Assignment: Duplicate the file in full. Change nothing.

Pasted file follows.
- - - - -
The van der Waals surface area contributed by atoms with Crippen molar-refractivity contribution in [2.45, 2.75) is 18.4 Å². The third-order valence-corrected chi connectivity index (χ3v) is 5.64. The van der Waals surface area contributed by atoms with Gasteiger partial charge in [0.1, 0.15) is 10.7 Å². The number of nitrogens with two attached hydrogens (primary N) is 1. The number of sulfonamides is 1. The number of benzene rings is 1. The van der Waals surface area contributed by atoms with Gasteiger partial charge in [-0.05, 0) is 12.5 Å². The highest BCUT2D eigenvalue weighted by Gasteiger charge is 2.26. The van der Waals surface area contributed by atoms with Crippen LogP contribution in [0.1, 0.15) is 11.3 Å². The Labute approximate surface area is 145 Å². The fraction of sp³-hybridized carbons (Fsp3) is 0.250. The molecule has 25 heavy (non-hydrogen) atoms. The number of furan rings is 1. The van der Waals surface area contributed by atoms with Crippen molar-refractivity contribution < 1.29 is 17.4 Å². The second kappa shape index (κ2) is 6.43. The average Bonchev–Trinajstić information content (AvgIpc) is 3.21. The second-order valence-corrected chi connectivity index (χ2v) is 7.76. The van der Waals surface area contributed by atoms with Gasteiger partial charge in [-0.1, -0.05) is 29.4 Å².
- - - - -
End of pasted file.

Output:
The van der Waals surface area contributed by atoms with Crippen molar-refractivity contribution in [2.45, 2.75) is 18.4 Å². The third-order valence-corrected chi connectivity index (χ3v) is 5.64. The van der Waals surface area contributed by atoms with Gasteiger partial charge in [0.1, 0.15) is 10.7 Å². The number of nitrogens with two attached hydrogens (primary N) is 1. The number of sulfonamides is 1. The number of benzene rings is 1. The van der Waals surface area contributed by atoms with Gasteiger partial charge in [-0.05, 0) is 12.5 Å². The highest BCUT2D eigenvalue weighted by Gasteiger charge is 2.26. The van der Waals surface area contributed by atoms with Crippen LogP contribution in [0.1, 0.15) is 11.3 Å². The Labute approximate surface area is 145 Å². The fraction of sp³-hybridized carbons (Fsp3) is 0.250. The molecule has 25 heavy (non-hydrogen) atoms. The number of furan rings is 1. The van der Waals surface area contributed by atoms with Crippen molar-refractivity contribution < 1.29 is 17.4 Å². The second kappa shape index (κ2) is 6.43. The average Bonchev–Trinajstić information content (AvgIpc) is 3.21. The second-order valence-corrected chi connectivity index (χ2v) is 7.76. The van der Waals surface area contributed by atoms with Gasteiger partial charge in [-0.1, -0.05) is 29.4 Å².